Hayes P, Casey M, Glynn LG, Molloy GJ, Durand H, O’Brien E, Dolan E, Newell J & Murphy AW (2018) Prevalence of treatment-resistant hypertension after considering pseudo-resistance and morbidity: a cross-sectional study in Irish primary care. British Journal of General Practice, 68 (671), pp. e394-e400. https://doi.org/10.3399/bjgp18x696221
To confirm treatment-resistant hypertension (TRH), ambulatory blood pressure measurement (ABPM) must exclude white-coat hypertension (WCH), three or more medications should be prescribed at the optimal doses tolerated, and non-adherence and lifestyle should be examined. Most previous studies have not adequately considered pseudo-resistance and merely provide an apparent TRH (aTRH) prevalence figure.
To conduct a cross-sectional study of the prevalence of aTRH in general practice, and then consider pseudo-resistance and morbidity.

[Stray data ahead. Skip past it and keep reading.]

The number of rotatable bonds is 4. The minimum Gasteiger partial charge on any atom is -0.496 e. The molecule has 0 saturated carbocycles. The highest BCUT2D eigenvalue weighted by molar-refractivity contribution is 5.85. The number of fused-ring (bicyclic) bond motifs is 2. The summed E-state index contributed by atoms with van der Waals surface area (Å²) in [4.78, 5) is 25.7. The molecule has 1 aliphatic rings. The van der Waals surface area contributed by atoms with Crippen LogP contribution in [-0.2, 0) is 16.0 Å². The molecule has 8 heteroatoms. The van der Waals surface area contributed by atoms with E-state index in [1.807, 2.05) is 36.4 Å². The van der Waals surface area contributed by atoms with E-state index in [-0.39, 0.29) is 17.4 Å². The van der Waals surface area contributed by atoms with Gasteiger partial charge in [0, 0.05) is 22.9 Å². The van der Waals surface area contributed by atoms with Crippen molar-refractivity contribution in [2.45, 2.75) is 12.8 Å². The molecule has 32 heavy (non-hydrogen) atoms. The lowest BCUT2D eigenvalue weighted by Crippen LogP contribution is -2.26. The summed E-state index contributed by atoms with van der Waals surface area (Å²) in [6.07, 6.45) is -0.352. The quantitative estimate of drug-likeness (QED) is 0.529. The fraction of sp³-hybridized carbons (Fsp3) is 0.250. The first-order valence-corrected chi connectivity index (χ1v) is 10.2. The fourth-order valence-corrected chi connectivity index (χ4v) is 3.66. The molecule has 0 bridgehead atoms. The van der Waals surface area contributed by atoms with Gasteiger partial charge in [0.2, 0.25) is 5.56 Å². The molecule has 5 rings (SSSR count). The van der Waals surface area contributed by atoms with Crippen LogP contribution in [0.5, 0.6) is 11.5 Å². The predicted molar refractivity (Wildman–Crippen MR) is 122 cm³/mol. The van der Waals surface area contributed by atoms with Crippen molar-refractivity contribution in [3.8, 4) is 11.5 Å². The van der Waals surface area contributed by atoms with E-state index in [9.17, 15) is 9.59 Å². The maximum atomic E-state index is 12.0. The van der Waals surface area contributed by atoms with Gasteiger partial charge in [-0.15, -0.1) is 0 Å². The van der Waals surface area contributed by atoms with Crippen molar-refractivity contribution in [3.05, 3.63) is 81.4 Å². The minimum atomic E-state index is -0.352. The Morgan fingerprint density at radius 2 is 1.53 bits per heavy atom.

Design and setting
With support, 16 practices ran an anatomical therapeutic chemical (ATC) drug search, identifying patients on any possible hypertensive medications, and then a search of individual patients’ electronic records took place.
ABPM was used to rule out WCH. The World Health Organization-defined daily dosing guidelines determined adequate dosing. Adherence was defined as whether patients requested nine or more repeat monthly prescriptions within the past year.
Sixteen practices participated (n = 50 172), and 646 patients had aTRH. Dosing was adequate in 19% of patients, 84% were adherent to medications, as defined by prescription refill, and 43% had ever had an ABPM. Using a BP cut-off of 140/90 mmHg, the prevalence of aTRH was 9% (95% confidence interval [CI] = 9.0 to 10.0). Consideration of pseudo-resistance further reduced prevalence rates to 3% (95% CI = 3.0 to 4.0).
Reviewing individual patient records results in a lower estimate of prevalence of TRH than has been previously reported. Further consideration for individual patients of pseudo-resistance additionally lowers these estimates, and may be all that is required for management in the vast majority of cases.
adherence; cross-sectional studies; dosing; hypertension; primary care; pseudo-resistances
British Journal of General Practice: Volume 68, Issue 671